Friday, May 21, 2010


Two companies may have the exact same financial statements, and yet one may be a value investment while the other is not. This is because management's intentions play a big role in determining what kind of investor would find a stock attractive. (For example, consider two companies with large cash balances. If one intends to to use the cash to buy back shares while the other intends to invest the cash to find a new blockbuster drug, the investor profile of each company should look very different.)

As such, it is important that management communicate its intentions with shareholders. Recently, we saw an example of the kind of backlash that can happen when shareholders don't know what to expect. On the other hand, when shareholders do know what to expect, it can lead to a win-win for all.

Few companies are as good at communicating their intentions as Quest Capital (QCC). When the economy turned south, Quest made it very clear that it would stop its lending operations and instead focus on collections. This may have caused shareholders who are primarily interested in earnings to sell their shares, but it also piqued the interest of those looking to buy loan portfolios at a discount. In this way, Quest altered its shareholder profile to one that is in harmony with management's objectives.

When cash inflows far outpaced cash outflows (since the company was no longer lending), Quest made it clear that it would use proceeds to pay down debt and buy out preferred shareholders. This would turn off those looking for leveraged real-estate real-estate returns, but would result in shareholders of a more conservative, value orientation.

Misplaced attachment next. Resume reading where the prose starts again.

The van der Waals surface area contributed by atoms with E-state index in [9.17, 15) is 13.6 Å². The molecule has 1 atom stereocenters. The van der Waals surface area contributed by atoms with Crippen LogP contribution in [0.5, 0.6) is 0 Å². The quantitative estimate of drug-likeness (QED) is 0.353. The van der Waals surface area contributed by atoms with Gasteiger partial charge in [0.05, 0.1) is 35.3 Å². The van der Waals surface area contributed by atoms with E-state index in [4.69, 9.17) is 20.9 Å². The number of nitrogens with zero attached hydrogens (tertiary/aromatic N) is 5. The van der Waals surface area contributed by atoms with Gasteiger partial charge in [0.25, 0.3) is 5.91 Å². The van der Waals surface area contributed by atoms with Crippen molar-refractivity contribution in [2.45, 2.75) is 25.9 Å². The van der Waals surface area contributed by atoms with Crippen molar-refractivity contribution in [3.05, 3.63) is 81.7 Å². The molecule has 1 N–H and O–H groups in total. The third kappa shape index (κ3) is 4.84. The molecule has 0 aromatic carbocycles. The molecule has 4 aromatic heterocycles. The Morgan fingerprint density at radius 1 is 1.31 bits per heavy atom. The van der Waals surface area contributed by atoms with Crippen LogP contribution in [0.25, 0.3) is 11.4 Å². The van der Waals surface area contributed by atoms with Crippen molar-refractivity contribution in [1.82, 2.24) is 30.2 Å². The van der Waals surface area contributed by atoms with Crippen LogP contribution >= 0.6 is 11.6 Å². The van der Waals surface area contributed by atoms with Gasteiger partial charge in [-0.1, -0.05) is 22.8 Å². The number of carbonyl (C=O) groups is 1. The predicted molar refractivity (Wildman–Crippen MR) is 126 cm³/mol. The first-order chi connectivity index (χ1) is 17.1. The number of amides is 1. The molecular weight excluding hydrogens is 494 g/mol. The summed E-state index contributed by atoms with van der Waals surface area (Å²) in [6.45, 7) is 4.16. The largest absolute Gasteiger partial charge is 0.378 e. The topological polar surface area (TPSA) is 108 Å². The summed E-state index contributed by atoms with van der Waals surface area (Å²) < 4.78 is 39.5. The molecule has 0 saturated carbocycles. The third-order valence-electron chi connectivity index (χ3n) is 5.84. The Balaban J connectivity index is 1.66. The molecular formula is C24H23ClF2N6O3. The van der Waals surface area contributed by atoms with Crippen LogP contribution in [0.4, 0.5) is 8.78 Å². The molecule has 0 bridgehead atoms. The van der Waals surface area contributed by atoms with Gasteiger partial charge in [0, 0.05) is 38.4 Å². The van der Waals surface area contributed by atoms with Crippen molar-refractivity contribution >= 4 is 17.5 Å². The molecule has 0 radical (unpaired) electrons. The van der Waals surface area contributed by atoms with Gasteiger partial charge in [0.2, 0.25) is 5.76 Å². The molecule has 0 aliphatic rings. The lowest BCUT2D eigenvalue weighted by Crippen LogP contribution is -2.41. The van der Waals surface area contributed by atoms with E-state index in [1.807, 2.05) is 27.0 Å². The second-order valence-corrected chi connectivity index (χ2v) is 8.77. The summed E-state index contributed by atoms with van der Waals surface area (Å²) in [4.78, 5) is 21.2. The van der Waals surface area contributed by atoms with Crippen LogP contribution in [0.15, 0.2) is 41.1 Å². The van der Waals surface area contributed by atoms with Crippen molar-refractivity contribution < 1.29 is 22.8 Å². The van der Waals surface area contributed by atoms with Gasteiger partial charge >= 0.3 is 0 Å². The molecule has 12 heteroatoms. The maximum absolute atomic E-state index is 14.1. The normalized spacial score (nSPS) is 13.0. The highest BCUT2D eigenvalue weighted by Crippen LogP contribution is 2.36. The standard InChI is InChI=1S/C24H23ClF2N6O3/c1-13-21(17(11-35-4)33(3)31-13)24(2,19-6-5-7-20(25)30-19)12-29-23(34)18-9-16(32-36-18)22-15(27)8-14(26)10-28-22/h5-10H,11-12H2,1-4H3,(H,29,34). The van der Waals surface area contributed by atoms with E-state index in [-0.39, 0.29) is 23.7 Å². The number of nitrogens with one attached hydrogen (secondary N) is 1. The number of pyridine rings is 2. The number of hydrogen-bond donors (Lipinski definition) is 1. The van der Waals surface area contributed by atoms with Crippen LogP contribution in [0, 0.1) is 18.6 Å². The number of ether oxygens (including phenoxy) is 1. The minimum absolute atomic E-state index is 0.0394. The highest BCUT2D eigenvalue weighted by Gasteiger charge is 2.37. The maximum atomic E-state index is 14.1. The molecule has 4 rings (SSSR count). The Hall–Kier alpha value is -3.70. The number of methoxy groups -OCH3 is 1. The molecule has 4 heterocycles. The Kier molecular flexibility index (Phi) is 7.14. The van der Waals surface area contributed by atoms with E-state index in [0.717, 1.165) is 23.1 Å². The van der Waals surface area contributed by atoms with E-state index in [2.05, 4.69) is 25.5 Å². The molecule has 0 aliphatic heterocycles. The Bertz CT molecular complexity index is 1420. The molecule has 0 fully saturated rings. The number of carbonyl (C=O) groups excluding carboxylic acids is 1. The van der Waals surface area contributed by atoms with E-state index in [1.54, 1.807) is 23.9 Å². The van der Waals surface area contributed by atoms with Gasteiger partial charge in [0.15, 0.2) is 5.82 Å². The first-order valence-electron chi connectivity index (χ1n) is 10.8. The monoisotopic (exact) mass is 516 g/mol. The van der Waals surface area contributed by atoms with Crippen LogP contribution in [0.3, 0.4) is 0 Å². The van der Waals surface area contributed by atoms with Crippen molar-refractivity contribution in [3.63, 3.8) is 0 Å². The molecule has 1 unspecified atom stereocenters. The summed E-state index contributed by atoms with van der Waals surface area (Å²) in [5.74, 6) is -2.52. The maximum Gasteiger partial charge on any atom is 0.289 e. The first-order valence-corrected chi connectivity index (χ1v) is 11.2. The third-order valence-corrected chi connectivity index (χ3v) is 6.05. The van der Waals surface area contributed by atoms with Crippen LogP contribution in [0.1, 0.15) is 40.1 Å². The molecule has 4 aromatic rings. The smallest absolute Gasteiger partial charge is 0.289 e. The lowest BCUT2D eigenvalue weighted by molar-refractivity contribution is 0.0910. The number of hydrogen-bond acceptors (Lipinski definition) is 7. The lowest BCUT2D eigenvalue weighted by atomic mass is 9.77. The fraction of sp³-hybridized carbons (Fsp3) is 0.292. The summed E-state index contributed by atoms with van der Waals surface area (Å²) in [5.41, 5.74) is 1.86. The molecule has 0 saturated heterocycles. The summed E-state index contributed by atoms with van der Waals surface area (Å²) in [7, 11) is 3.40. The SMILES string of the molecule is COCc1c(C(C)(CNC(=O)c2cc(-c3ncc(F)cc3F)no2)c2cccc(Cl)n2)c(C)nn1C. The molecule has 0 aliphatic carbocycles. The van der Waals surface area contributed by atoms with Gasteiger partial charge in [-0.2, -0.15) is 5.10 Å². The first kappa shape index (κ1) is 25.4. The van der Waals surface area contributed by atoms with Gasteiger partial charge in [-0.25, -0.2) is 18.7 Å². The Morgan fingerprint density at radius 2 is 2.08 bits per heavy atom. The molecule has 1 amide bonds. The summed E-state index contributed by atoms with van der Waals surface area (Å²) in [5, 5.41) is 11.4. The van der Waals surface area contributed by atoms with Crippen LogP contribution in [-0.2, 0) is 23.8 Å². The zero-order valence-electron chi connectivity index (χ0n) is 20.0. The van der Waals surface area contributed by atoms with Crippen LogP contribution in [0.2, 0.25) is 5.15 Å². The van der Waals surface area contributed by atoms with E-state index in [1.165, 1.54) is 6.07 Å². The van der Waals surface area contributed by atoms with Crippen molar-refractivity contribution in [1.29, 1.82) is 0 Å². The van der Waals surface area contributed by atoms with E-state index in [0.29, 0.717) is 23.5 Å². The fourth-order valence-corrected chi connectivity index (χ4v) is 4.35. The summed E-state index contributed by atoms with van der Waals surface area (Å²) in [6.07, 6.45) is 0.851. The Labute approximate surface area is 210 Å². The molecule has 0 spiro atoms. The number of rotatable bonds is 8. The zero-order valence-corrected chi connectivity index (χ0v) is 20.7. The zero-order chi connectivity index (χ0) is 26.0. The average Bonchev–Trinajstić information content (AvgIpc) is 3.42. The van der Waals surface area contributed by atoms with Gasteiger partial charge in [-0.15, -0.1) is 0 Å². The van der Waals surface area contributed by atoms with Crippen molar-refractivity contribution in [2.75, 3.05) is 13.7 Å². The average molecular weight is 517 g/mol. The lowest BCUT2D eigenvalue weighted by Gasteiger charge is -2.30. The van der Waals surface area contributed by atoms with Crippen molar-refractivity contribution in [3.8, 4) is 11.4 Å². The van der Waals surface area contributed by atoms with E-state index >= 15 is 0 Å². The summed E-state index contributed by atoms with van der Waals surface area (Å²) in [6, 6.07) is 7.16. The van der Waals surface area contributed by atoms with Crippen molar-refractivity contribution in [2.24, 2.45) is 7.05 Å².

Now that debts and preferred shares have been paid down, the company recently announced that it would seek to close the gap between its share price and its book value. The company then went on to buy up almost 10% of its shares in the last five months, doing exactly what it said it would do.

So what's next? Quest's chairman issued the following statement two weeks ago:

"We expect further [loan] monetization to occur and while we have recommenced lending on a cautious basis, we do not anticipate utilizing all of our cash over the near term. In the interim, we continue to look to enhance shareholder value and close the discrepancy between our book value of $1.82 per share and our trading price."

When it comes to some companies, management's intentions are difficult to figure out. For other companies, however, the publication of management's intent can bring along the right kind of shareholder - one who is there because they would do the same if they were in charge, which results in a natural alignment of management and shareholder interests. This can result in fewer surprises, and a much more content shareholder group!

Disclosure: Author has a long position in shares of QCC


tscott said...

It's too bad they are only allowed one normal course issuer bid per year on the TSX. It's the best use of their cash. Oh well maybe they can do some block trades, a special dividend or wait until January 2011 for a new buyback.

Saj Karsan said...

Hi tscott,

They may also do a Substantial Issuer Bid...more on that in a future post.

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